In my former life as a martial artist, I encountered a number of women in self-defense classes who said that they could never hurt anyone and that in response to any form of brutality, they’d rather be hurt than hurt someone else. The instructor’s response to this selfless position was to always ask the student if there was someone else they could think of who might also be harmed if the non-combatant student were harmed. A child? A parent? A puppy waiting at home? If the student was not willing to defend herself, she was asked to look for sufficient reason outside herself to spur her to action.
Off the mat, behavior theorists tell us of course, that this is not the generally accepted norm for motivating behavior. In general, we agree that we cannot lose weight, for example, for someone else; we have to do it for ourselves. The motivation must be intrinsic. While I don’t dispute this basic motivational principle, I have found that at times, it very much works for me to look beyond myself for a little motivational activation energy.
Recently, I’ve been asking myself why I can’t seem to sustain an exercise program since I know all the benefits of regular exercise…and I can’t seem to eat as well as I say I want to, because…Well, there is no good ‘because.’ So, recognizing that I need to look beyond myself for a catalyst, I’ve made the following agreements with myself, supported by the opportunity to do something meaningful to help my community at the same time.
- I’m going to run the local 5k Turkey Trot on Thanksgiving morning again this year. That’s a charitable event having an entry fee designated to underwrite activities at one of the local schools in town. Given that I am going to run that event in just five weeks, I have got to consistently get on the road – or at least the treadmill – -four times a week. Starting now. The goal this year is to run the whole event; no walking. If (ok when!) I do it, I’ll make an extra cash donation in the amount of three X (that’s a “turkey” for you non-bowlers. Get it?) the race entry fee to the sponsoring school. I will inform the race coordinator in an attempt to challenge others to do the same.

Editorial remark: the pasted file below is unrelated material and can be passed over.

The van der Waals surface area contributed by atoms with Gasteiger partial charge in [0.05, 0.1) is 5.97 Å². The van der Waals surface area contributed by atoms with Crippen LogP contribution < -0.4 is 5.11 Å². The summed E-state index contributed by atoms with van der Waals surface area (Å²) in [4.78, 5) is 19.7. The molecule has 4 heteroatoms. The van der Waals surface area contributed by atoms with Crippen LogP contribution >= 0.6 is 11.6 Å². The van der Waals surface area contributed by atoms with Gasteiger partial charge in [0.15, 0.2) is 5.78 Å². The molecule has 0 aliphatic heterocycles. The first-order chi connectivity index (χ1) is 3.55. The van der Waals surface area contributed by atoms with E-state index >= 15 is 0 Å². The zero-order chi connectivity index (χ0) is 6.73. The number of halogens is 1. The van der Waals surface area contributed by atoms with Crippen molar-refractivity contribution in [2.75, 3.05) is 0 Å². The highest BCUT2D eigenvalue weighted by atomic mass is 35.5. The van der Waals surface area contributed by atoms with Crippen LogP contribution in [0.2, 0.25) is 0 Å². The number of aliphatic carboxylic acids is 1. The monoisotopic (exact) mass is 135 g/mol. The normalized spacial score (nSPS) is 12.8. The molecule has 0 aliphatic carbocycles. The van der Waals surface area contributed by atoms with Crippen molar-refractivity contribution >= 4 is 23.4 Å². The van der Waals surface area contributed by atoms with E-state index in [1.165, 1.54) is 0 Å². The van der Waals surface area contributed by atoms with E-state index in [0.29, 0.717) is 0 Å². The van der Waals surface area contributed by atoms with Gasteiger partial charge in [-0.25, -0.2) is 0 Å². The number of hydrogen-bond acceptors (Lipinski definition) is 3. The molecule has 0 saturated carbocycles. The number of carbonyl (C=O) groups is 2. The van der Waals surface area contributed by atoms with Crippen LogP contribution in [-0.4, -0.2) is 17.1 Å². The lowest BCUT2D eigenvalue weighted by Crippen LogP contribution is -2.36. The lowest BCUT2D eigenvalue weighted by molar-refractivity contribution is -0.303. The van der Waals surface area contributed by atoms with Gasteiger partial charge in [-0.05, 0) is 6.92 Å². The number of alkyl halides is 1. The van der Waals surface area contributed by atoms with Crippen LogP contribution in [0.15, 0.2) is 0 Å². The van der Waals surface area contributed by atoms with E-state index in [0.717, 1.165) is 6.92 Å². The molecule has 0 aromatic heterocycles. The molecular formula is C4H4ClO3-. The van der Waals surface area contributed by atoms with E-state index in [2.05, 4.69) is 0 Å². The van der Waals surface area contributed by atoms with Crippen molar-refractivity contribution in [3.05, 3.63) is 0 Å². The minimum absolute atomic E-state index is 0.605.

- I have a special evening coming up in NYC in two weeks. There will be trim and attractive people there from my husband’s circle of friends. So as not to look like I just got off the train from the country, I’ve bought a new dress. However, said dress will look MUCH, MUCH better if I stop slathering ice cream and potato chips over my hips and thighs. Since my hips only like the best, richest ice cream in the land (Ben & Jerry’s Cherry Garcia, as if you didn’t know), I’ll save a pretty penny when I stop eating it for the next three to six weeks. I will donate that cash – and the accompanying contribution from my foregone bag of Lays – to the local food shelf.
- I am going to stop the well-meaning cycle of buying excessive fresh produce– and then subsequently throwing out the same now, rotting, uneaten produce. I am electing my husband to do the shopping, every other day, with the agreement that we are only going to buy what we plan to eat in the following two days. Since neither of us would have any idea who would do any cooking, we’ll agree to buy only consume-as-is produce. I will commit to eat this fresh produce, and the extra money we save with these limited purchases will also go to the local food shelf.
It’s a beginning. To get going, I need only brush the potato chip crumbs from my soon-to-be-shrinking lap. I’ll look for similar moving/giving/uneating opportunities on the way to Christmas. By the time 2012 ends, I’ll have a running start to a disciplined new year – - encouraged by my community. With any luck, they are soon going to also care about the size of my hips!